Amnesty Denounces “Farcical” Trial of Syrian Refugee Swimmer, Diver

ATHENS – Sarah Mardini, a Syrian refugee and swimmer whose experiences inspired a Netflix film, and a rescue diver, Seán Binder will go on trial in Greece Jan. 10 on charges of helping refugees who faced risk of drowning in the sea trying to reach the country.

Amnesty International said that Greece’s New Democracy government, which is desperately trying to keep up refugees and migrants and charging groups helping them with aiding human smuggling, should drop the charges.

The two are being charged along with 22 others from a search-and-rescue non-governmental organization (NGO) they volunteered to work with, the government indicating that rescuing people at sea trying to reach Greek islands was unlawful.

Turkey is allowing human traffickers to keep sending refugees and migrants to Greece during an essentially-suspended 2016 swap deal with the European Union under which they are supposed to be detained in Turkey.
Some 4.4 million are being held in Turkey, going there after fleeing war, strife and economic hardship in their homelands, especially Syria and Afghanistan but Turkey hasn’t been sanctioned by the EU for allowing traffickers to operate.

Instead of being lauded for rescuing people at sea, those charged are being called criminals at the same time that Greece’s government has denied unlawful pushbacks of refugees and migrants in the Aegean.

“If I can be criminalized for mostly doing little more than handing out bottles of water and smiles, then so can anyone. This trial is not about me and Sara, or even the 22 other defendants. This trial is about the Greek authorities trying to crush compassion and prevent people from seeking safety. But I trust that justice will prevail and we will be able to get on with our lives,” said Binder.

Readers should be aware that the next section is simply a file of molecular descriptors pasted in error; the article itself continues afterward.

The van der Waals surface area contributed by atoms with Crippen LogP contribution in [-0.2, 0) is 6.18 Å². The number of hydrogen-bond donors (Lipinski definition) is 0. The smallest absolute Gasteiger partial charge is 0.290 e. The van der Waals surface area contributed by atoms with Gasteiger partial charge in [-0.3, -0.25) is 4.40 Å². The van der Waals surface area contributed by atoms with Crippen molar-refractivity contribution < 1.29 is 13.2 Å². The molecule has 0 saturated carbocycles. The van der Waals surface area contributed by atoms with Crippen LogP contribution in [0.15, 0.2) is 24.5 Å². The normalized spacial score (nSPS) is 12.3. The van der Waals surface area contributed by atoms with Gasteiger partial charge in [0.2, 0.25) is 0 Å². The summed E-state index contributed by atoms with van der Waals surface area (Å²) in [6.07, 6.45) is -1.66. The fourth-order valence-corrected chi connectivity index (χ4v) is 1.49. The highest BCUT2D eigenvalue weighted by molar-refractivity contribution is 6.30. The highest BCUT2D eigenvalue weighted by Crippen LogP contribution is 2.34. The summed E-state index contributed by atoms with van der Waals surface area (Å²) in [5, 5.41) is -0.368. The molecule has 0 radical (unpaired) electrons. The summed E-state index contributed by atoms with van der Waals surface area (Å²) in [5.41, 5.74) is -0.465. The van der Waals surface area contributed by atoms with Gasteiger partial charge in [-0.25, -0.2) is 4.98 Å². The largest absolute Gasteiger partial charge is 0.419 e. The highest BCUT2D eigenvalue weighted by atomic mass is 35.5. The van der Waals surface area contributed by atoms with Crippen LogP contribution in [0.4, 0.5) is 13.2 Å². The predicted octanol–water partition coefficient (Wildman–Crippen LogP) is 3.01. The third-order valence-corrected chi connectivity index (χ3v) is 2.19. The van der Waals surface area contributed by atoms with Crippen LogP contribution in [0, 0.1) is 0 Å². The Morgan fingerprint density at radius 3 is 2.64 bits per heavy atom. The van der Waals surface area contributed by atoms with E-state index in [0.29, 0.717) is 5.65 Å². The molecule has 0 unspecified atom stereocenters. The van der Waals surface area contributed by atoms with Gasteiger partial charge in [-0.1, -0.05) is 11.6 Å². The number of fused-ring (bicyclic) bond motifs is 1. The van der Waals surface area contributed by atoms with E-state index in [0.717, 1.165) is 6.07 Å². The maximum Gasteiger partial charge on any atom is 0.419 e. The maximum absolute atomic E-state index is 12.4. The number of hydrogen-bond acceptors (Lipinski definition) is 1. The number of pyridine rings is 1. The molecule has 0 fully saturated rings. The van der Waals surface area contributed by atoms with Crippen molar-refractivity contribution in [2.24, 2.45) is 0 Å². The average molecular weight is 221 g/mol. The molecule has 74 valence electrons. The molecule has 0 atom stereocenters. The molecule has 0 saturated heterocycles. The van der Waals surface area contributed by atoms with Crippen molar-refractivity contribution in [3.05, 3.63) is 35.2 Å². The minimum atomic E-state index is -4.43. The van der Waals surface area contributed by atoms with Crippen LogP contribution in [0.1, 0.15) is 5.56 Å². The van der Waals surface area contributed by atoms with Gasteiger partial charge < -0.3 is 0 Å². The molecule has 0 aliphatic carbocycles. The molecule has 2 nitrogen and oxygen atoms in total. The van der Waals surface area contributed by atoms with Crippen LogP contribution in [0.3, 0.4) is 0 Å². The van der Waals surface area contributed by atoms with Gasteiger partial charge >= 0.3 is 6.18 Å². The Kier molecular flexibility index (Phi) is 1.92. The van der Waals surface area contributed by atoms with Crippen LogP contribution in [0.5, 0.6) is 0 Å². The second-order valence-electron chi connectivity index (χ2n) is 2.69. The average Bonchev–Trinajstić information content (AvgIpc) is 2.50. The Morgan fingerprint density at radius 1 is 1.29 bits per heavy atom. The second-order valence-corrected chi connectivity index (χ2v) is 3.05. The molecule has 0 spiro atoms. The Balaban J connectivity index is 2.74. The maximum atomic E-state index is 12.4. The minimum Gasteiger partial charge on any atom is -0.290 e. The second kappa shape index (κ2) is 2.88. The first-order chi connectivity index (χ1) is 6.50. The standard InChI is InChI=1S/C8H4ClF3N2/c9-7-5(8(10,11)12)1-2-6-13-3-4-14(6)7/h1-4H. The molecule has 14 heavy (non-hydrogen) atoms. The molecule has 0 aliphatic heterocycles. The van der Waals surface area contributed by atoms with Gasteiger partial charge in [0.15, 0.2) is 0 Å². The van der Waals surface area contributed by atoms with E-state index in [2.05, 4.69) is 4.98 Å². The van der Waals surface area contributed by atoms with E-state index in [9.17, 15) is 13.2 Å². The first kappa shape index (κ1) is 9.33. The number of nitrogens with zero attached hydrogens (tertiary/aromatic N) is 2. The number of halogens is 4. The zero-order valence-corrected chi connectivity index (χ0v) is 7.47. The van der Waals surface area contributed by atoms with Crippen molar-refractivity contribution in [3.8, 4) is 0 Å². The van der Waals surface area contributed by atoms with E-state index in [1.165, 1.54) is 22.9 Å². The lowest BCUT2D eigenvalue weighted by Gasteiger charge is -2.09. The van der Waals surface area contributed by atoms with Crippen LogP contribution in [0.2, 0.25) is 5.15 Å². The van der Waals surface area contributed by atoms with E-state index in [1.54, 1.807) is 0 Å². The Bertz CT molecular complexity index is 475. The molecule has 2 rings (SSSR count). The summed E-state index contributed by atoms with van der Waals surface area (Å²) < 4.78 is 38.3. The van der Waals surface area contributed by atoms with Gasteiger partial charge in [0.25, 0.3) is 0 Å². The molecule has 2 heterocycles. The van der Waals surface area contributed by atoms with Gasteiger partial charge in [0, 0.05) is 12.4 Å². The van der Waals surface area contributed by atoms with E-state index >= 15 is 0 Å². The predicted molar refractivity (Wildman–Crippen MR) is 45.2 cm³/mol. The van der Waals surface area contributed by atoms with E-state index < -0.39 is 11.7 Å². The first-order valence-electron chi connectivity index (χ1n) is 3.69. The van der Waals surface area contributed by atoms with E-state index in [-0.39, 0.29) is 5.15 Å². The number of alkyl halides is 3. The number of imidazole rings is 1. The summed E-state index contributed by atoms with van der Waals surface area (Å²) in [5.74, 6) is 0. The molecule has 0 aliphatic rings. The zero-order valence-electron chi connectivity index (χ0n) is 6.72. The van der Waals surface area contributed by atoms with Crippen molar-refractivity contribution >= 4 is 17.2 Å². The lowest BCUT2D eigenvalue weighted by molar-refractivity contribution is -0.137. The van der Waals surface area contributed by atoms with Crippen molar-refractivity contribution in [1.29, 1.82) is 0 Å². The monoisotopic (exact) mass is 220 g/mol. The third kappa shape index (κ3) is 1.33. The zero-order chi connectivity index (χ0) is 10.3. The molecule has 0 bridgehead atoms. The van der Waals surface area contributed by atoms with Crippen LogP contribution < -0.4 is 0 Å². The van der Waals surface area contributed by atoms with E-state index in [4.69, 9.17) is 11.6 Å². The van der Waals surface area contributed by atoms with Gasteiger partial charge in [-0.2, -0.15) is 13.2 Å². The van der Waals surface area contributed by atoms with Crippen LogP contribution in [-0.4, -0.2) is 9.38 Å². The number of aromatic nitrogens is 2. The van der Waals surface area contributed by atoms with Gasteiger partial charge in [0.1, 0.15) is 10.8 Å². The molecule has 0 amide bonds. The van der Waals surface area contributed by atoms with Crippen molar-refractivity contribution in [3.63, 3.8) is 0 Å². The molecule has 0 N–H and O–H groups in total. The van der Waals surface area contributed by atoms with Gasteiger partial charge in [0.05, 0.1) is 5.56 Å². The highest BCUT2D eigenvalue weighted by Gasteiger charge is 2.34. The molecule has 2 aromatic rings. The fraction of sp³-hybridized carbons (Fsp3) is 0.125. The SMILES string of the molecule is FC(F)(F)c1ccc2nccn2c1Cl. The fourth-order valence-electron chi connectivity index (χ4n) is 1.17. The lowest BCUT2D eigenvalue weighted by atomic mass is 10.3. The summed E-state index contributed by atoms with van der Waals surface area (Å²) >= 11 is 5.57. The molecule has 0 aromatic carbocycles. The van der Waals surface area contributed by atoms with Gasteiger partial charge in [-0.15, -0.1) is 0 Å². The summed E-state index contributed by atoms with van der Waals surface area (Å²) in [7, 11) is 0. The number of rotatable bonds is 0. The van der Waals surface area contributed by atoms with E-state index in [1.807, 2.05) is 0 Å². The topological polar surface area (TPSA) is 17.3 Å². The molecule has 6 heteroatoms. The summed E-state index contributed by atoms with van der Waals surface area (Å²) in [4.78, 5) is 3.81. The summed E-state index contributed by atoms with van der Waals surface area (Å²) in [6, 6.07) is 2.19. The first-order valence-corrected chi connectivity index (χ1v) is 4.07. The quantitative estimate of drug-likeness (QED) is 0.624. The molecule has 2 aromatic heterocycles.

Nils Muižnieks, Director of Amnesty International’s European Regional Office, said: “Sarah and Seán did what any of us should do if we were in their position. Helping people at risk of drowning in one of the deadliest sea routes in Europe and assisting them on the shoreline is not a crime.”

He added that, “This trial reveals how the Greek authorities will go to extreme lengths to deter humanitarian assistance and discourage migrants and refugees from seeking safety on the country’s shores, something which we see in a number of European countries. It is farcical that this trial is even taking place. All charges against the rescuers must be dropped without delay.”

Binder and Mardini were arrested in August 2018, they spent more than 100 days in prison before being released on bail. The upcoming trial relates to misdemeanor charges, including espionage and forgery, which can carry up to eight years in prison, the report said of the gravity.

They are also facing another ongoing investigation over what Amnesty said were baseless charges of people smuggling, fraud, membership of a criminal organization, and money laundering, which carry a maximum sentence of 20 years.

Mardini arrived on the Greek island of Lesbos as a refugee in 2015. After the engine failed on the boat she was traveling on, Sarah and her sister Yusra saved 18 fellow passengers by pulling the sinking boat to safety. Yusra went on to swim for Team Refugees in the Olympics.

Sarah returned to Greece in 2016 and went on to volunteer at a Greek search and rescue organization, where she met Binder and she now lives and studies in Berlin while Binder, a German citizen raised in Ireland, he lives in London.


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